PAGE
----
So, I like most Dilbert cartoons. I don’t much care for the guy who creates them. See, Dilbert is often funny (in a painful sort of way) because the situations it relates about working in the corporate world are so recognizably on the money. On the occasions that I read Dilbert and don’t find it funny it’s for the same reason I think the above-linked blog is full of shit – when Scott Adams decides to mock someone or something because he feels superior to them or it.
In the blog above Adams talks about his theory that it shouldn’t be all that difficult to come up with a system for sniffing out sociopaths and terrorists by monitoring their online behavior and comparing that behavior to the online behavior of “normal people.” He offers the example of a former colleague who designed software to sift through financial transactions to look for fraud. That software worked because of two things, once of which Adams mentions – that lots of people who commit bank fraud are not really smart enough to realize there is such a thing as typical financial behavior engaged in by people who aren’t committing fraud – and one that he doesn’t – that most banks are run by people who aren’t smart enough to realize there is such a thing as typical or normal financial behavior.
See, the guy who got rich writing this software was smarter than the average banker. That bankers are not particularly clever should be obvious to anyone who paid attention to the mess the financial sector made out of the global economy a few years back.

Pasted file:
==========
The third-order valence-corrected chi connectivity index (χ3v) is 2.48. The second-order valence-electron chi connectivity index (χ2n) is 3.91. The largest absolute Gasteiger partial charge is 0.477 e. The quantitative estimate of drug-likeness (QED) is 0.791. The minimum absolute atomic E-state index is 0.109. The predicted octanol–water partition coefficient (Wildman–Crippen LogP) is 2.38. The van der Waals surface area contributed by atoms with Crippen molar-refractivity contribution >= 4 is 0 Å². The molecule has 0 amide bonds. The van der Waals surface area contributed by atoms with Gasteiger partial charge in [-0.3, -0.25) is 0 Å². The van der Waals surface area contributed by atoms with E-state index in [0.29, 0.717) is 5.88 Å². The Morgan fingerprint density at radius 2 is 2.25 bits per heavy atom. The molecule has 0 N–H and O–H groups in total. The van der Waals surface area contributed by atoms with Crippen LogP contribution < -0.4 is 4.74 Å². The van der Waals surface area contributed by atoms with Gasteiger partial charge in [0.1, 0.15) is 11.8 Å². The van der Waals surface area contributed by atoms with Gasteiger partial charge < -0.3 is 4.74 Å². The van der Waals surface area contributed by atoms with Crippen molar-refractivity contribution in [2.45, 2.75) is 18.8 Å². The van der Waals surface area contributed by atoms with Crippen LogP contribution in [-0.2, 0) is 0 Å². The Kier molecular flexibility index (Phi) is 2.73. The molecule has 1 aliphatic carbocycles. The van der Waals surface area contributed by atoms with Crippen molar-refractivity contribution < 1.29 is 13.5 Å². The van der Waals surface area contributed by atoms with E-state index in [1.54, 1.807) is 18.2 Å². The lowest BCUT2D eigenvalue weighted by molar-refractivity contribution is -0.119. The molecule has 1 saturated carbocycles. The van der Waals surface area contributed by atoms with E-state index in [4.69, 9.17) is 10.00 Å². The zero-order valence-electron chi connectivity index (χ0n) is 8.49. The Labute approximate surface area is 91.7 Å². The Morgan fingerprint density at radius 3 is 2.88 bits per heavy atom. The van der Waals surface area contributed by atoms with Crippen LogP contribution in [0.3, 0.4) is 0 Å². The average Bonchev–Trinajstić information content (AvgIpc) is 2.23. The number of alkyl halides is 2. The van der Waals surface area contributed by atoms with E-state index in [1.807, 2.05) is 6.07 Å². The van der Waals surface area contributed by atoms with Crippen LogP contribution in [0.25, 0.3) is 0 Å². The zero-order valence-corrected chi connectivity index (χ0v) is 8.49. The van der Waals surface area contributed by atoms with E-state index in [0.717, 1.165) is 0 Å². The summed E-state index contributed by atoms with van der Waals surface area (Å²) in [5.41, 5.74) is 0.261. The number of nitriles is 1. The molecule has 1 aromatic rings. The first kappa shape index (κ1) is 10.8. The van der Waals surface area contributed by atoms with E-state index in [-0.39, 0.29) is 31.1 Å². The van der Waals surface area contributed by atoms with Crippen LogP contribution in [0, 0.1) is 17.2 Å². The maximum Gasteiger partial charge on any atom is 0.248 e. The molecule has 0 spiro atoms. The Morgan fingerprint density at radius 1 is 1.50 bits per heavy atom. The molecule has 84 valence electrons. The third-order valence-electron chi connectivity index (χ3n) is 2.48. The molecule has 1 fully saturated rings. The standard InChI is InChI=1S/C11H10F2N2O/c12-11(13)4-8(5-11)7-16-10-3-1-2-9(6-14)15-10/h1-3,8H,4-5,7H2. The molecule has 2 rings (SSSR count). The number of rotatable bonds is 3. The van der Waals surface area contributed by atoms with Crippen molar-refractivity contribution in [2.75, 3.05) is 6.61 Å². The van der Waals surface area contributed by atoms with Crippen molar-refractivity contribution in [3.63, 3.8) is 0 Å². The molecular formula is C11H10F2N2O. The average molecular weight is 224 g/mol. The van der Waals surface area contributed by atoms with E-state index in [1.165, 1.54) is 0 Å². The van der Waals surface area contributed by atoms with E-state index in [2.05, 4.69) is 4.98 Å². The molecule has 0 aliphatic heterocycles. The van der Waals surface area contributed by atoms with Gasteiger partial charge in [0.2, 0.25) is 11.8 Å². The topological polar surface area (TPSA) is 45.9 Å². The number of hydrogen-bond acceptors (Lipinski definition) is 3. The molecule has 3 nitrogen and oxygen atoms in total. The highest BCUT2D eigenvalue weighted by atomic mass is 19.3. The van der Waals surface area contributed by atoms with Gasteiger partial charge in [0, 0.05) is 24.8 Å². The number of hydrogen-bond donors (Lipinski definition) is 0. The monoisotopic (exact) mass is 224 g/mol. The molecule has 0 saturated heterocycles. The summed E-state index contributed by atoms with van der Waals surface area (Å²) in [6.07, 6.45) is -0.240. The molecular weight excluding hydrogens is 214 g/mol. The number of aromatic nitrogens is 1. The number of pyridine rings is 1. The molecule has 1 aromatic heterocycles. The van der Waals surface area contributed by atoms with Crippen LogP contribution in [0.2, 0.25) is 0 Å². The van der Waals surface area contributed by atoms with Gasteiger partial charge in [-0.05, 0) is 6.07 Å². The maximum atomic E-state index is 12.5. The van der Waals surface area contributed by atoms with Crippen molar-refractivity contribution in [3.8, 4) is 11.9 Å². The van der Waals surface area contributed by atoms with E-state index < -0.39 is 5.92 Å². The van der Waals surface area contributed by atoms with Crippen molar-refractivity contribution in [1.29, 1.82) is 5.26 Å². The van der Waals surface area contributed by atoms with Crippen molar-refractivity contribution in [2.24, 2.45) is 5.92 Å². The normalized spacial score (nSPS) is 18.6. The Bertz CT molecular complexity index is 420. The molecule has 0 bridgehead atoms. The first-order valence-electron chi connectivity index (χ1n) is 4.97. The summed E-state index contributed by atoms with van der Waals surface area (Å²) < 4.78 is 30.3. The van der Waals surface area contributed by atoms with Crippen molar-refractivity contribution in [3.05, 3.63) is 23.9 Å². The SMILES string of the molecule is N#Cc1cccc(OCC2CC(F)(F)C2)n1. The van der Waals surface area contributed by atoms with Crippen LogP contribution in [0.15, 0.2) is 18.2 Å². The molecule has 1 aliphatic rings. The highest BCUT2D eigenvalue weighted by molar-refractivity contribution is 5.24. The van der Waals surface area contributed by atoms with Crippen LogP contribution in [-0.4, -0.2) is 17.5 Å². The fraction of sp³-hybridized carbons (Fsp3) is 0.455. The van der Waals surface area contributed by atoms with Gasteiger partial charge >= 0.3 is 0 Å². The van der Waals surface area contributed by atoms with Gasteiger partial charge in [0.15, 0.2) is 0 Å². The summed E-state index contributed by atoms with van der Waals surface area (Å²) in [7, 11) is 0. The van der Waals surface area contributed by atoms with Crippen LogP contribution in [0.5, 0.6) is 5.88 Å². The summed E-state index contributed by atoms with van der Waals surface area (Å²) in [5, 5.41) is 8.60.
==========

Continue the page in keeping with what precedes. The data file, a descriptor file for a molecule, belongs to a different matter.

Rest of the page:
The problem with Adams’ theory as applied to terrorism is, to my mind, twofold. One the one hand he assumes that all terrorists are sociopaths. The problem with this assumption is that being a terrorist really isn’t the same thing as being an arborist. The label of terrorist and terrorism is a political term applied by the people at the receiving end of an act of terror. That is not to say that blowing up buildings or airplanes or school busses or mailing ricin to people isn’t a violent and socially unacceptable thing to do. Any society has a right, as well as an obligation, to define some behaviors as unacceptable and or criminal. That does not, however, make said society automatically in the right.
Bear with me here. From 1899 to 1902 the United States fought a war against a guerrilla army in the Philippines. From the US perspective, those Filippino fighters were terrorists, but hardly anyone who has studied the history of that war would argue that the US was in the right. Today there are many groups fighting the Syrian army for control of that country. To the Syrians they are terrorists, but apart from Hezbollah, Iran and the Russians who are fond of the Syrian government, most of the world agrees that the Syrian regime is in the wrong.
Who is and is not labeled a terrorist depends on their political perspective. So, it stands to reason that not all folks who’ve been labeled as terrorists are sociopaths. Scott Adams doesn’t seem to see this perspective at all. If you read his books and other blog posts you’ll see why – because it has rarely occurred to him that his view of the world might be wrong or that there are things worth protecting and valuing in the world apart from his lilly white position of wealth and privilege.
Again, I laugh at Dilbert often, so I don’t begrudge him his wealth. That he thinks being good at drawing funny pictures qualifies him to pontificate on anything else though is unfortunate.
Bruce Schneier has another take on what seems to be Adams’ support for government snooping programs here.